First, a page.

“The Economic Benefit of Firefighting” by Dave Waterhouse (Fire Engineering, March 2021) was a much-needed exploration of this topic. For years, I have said that there is too little explanation of the cost/benefit of fire, emergency medical services, and law enforcement.
I was particularly pleased to see that my own department, Orange County (FL) Fire Rescue, had conducted such a survey. I know of one insurance company that would conduct a cost/benefit analysis to show the benefit of its loss prevention department. To see this excellent tool applied to emergency services is refreshing. Too often, these agencies are viewed as a cost with little recognition of their value other than the immediate response when needed.
Bravo again. I encourage all departments, big and small, to use this process to help their efforts to secure funding for training, equipment, personnel, and so on. Include as many factors as possible. You many even want to look at the local economic impact of areas that have had devastating fires with high property and job loss.
David R. Blossom, ALCM, CFPS, CFI1
Orange County Fire & Life Safety
Code Board of Adjustments & Appeals
Atlantic Risk Services
Not All Fires Create Smoke
If a house catches fire and no one is around to see it, does it create smoke?
It was around 6 a.m. when Engine 3 pulled up to 139 Grayson Street for a report of an odor of something burning in the area. Captain Smith got out of the rig and surveyed the street only to see a long row of cookie cutter houses, parked cars lining the curb, and a few early morning joggers. He didn’t see any smoke, yet there was a faint odor of structure fire. It’s the smell that every firefighter knows and indicates, “Yep, we’ve got a job!”
There was no job, though. Where was the fire? The rookie pointed to the two-story house at 139 and said, “Cap, check out the windows!” Captain Smith noted that the windows were charred black, the front door had soot stains around the frame, and the unique smell of structure fire increased as he approached the porch. He got on the radio and called for a full assignment from dispatch, got his crew organized, pulled the preconnect, and prepared to make entry.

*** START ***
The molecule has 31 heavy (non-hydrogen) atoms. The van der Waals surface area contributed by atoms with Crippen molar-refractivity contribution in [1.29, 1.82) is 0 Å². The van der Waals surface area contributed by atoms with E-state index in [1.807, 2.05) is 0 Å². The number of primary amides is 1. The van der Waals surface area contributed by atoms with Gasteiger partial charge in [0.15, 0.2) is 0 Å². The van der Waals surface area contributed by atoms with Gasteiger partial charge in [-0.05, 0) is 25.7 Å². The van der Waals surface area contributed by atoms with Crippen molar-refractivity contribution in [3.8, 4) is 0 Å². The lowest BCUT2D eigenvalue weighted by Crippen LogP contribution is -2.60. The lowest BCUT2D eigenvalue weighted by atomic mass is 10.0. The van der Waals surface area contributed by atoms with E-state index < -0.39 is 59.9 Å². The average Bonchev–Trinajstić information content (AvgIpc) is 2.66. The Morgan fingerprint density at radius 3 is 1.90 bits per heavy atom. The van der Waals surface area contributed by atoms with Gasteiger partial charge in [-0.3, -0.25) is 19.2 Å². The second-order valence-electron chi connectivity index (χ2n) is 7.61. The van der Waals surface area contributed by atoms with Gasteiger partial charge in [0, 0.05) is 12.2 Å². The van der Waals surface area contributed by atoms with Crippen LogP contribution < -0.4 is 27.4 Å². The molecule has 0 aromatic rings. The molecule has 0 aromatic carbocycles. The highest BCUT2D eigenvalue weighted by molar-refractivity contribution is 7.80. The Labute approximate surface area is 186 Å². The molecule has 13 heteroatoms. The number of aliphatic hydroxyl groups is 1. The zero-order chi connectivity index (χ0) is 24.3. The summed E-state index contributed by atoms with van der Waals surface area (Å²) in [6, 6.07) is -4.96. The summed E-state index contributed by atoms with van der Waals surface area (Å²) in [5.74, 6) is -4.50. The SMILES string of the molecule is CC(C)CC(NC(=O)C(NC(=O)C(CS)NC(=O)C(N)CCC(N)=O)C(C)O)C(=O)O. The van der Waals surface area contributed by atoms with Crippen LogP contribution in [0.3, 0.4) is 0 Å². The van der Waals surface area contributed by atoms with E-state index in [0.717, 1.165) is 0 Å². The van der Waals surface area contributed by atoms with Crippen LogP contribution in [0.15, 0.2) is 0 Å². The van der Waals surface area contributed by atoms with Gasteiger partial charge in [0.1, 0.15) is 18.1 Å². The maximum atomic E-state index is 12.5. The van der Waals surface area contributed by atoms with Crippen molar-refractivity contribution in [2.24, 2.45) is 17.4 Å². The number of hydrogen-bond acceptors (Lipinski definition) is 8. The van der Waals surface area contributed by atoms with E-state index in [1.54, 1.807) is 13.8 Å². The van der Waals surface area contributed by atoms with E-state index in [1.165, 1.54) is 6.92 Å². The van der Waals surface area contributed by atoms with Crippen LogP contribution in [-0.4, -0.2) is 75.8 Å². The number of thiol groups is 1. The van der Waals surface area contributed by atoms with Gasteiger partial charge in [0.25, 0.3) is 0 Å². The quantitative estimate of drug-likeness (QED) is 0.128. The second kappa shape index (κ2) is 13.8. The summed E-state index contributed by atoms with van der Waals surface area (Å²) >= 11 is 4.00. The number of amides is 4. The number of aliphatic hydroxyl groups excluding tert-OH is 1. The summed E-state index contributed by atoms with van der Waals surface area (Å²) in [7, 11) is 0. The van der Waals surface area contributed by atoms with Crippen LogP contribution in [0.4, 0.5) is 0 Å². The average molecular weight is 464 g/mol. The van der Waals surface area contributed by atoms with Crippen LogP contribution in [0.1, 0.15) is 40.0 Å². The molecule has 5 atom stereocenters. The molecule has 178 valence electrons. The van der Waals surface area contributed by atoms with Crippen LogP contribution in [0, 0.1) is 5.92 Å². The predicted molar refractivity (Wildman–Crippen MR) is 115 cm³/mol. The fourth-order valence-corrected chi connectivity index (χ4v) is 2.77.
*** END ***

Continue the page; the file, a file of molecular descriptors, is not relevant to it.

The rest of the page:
As members forced the door, they saw an amazing sight. They expected to have a wave of smoke and heat bellowing past them as they breached the doorway, but there was nothing of the sort. The walls were completely cold. Not even the slightest wisp of smoke could be found, yet everything around them was completely burned. The furniture was reduced to springs and metal frames. The television had melted down the wall it was mounted on. The door frames had deep alligator charring, and it appeared that fire had physically touched every part of the house. The fire came, ravaged the home, and then burned itself out.
Captain Smith headed upstairs to check the conditions. As he headed down the hallway of the second floor, he found the first two bedrooms in the same condition as the rest of the house—burned beyond recognition. Then he came to the end of the hallway where there was a closed door. He opened the door to find an unbelievable sight—a bedroom that was completely untouched by fire. The bed was perfectly made; the blinds were drawn back, allowing the early morning sun to shine into the room; and a freshly pressed suit was hung on the closet door.